Ten memorable Ken Griffey Jr. home-run moments: 1 For poignancy, no Griffey home run will ever match the one he hit off the Angels' Kirk...

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Ten memorable Ken Griffey Jr. home-run moments:

1 For poignancy, no Griffey home run will ever match the one he hit off the Angels’ Kirk McCaskill on Sept. 14, 1990.

What made this first-inning homer so memorable is that his father, Ken Griffey Sr., signed by the Mariners at age 40, had just homered off McCaskill, a two-run shot to center. Junior, 20, followed immediately with his 36th career homer, also to center.

No father and son had ever played together, let alone hit back-to-back home runs.

2 Griffey didn’t wait long to show that his career was going to be special. After doubling off the A’s Dave Stewart in his first major-league at-bat in Oakland, he outdid himself in his first at-bat at the Kingdome on April 10, 1989. On the very first pitch he saw as a major-leaguer in Seattle, Griffey homered to left field off Eric King of the White Sox.

3 On July 28, 1993, Griffey launched a mammoth homer off Minnesota’s Willie Banks, reaching the facade of the third deck at the Kingdome. More than just another tape-measure shot, it marked the eighth consecutive game in which Griffey had homered, tying the major-league record of Don Mattingly (1987) and Dale Long (1956).

4 On Aug. 24, 1995, Griffey hit a home run with huge ramifications in Seattle’s ultimately successful pursuit of the division-leading California Angels.

At the time, the Mariners seemed to be stalled in their comeback bid, having lost four of their previous five games to fall under .500. The team held a players-only meeting before the game with the Yankees, and were down to their last out against closer John Wetteland before rallying to tie the game.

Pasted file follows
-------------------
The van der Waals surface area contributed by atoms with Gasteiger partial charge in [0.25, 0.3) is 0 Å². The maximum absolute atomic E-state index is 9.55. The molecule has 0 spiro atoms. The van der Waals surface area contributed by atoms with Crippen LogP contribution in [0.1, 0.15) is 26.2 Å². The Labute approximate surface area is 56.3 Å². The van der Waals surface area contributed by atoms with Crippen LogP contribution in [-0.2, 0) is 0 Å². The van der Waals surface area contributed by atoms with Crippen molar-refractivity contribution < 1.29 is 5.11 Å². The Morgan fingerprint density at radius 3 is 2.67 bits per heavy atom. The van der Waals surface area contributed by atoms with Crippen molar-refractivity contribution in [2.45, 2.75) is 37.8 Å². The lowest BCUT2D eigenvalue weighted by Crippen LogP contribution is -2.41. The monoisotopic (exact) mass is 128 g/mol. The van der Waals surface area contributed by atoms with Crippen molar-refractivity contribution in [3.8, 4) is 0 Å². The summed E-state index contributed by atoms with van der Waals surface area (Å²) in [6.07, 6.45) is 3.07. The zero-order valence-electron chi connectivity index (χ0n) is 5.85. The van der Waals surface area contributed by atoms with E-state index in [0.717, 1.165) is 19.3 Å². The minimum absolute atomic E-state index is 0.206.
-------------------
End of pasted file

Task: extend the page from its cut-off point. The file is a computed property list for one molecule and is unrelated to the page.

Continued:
They won it on Griffey’s two-run homer on the first pitch Wetteland threw him — the singular moment that sparked the Mariners’ furious stretch-drive rally to catch the Angels, manager Lou Piniella would say later.

5 Griffey showed some astonishing power during the 1993 Home Run Derby at Camden Yards in Baltimore, becoming the first player to ever hit a fair ball off the B&O Warehouse that sits beyond the right-field wall. No one remembers — or cares — that Juan Gonzalez actually won the competition.

6 Griffey’s long-awaited return to Seattle last season produced three sellout crowds at Safeco Field, an untold number of standing ovations, an outpouring of love and affection — and, in the final game of the series, a pair of solo home runs by Griffey. Seattle fans got just what they wanted — a 3-2 Mariners victory, and a brief, nostalgic flash of the Griffey thunder that had won them over in the 1990s.

7 One of Griffey’s first coming-out moments occurred July 14, 1992, when he hit a home run off Greg Maddux in the All-Star Game in San Diego. He also had a double and single in the game to lead the American League to a 13-6 win and earn the MVP trophy.

8 Yet another memorable home-run moment for Griffey in the All-Star Game occurred July 6, 1998, at Coors Field in Denver. Initially, Griffey said he would not participate in the Home Run Derby, which led him to be loudly booed when introduced for an award as the leading vote-getter. Griffey eventually reconsidered and wound up winning the competition.

9 Griffey fittingly hit the final homer at the Kingdome on June 27, 1999, a three-run blast off Texas’ Aaron Sele, who would join the Mariners the following season. The Mariners opened play at Safeco Field on July 15. Griffey would hit 14 homers there in half a season before being traded to the Reds.

10 Griffey hit his 500th career homer on June, 20, 2004, in St. Louis off Matt Morris of the Cardinals.

Appropriately, it occurred on Father’s Day — with Ken Griffey Sr. in attendance. It was the 2,143rd hit of Junior’s career — the precise number produced by his father in his 19-year career.

Larry Stone